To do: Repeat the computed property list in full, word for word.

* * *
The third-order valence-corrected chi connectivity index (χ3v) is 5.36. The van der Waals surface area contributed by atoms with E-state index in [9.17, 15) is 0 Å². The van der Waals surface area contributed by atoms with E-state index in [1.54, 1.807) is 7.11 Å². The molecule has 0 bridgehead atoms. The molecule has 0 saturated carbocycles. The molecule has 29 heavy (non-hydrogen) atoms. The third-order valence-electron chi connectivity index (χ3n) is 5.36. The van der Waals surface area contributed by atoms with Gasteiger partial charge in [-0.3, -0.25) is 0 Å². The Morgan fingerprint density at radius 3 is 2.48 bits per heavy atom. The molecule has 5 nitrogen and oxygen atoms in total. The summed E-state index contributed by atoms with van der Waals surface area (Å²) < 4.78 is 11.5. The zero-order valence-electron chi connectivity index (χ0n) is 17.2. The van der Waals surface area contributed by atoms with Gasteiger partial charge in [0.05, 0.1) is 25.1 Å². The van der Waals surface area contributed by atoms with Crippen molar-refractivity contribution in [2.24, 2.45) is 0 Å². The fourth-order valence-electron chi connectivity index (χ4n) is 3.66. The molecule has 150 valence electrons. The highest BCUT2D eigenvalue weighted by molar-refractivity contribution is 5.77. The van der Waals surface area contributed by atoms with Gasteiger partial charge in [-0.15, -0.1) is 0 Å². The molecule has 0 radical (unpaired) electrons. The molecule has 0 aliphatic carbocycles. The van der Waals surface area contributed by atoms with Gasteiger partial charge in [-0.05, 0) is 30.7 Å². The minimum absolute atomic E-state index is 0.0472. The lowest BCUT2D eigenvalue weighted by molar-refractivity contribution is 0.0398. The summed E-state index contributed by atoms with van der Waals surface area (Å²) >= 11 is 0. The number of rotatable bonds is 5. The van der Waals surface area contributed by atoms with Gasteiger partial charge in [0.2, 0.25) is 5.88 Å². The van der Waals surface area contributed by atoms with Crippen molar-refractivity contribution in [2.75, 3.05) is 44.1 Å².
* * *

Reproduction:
The third-order valence-corrected chi connectivity index (χ3v) is 5.36. The van der Waals surface area contributed by atoms with E-state index in [9.17, 15) is 0 Å². The van der Waals surface area contributed by atoms with E-state index in [1.54, 1.807) is 7.11 Å². The molecule has 0 bridgehead atoms. The molecule has 0 saturated carbocycles. The molecule has 29 heavy (non-hydrogen) atoms. The third-order valence-electron chi connectivity index (χ3n) is 5.36. The van der Waals surface area contributed by atoms with Gasteiger partial charge in [-0.3, -0.25) is 0 Å². The Morgan fingerprint density at radius 3 is 2.48 bits per heavy atom. The molecule has 5 nitrogen and oxygen atoms in total. The summed E-state index contributed by atoms with van der Waals surface area (Å²) < 4.78 is 11.5. The zero-order valence-electron chi connectivity index (χ0n) is 17.2. The van der Waals surface area contributed by atoms with Gasteiger partial charge in [0.05, 0.1) is 25.1 Å². The van der Waals surface area contributed by atoms with Crippen molar-refractivity contribution in [2.24, 2.45) is 0 Å². The fourth-order valence-electron chi connectivity index (χ4n) is 3.66. The molecule has 150 valence electrons. The highest BCUT2D eigenvalue weighted by molar-refractivity contribution is 5.77. The van der Waals surface area contributed by atoms with Gasteiger partial charge in [-0.15, -0.1) is 0 Å². The molecule has 0 radical (unpaired) electrons. The molecule has 0 aliphatic carbocycles. The van der Waals surface area contributed by atoms with Gasteiger partial charge in [-0.05, 0) is 30.7 Å². The minimum absolute atomic E-state index is 0.0472. The lowest BCUT2D eigenvalue weighted by molar-refractivity contribution is 0.0398. The summed E-state index contributed by atoms with van der Waals surface area (Å²) >= 11 is 0. The number of rotatable bonds is 5. The van der Waals surface area contributed by atoms with Gasteiger partial charge in [0.2, 0.25) is 5.88 Å². The van der Waals surface area contributed by atoms with Crippen molar-refractivity contribution in [2.75, 3.05) is 44.1 Å².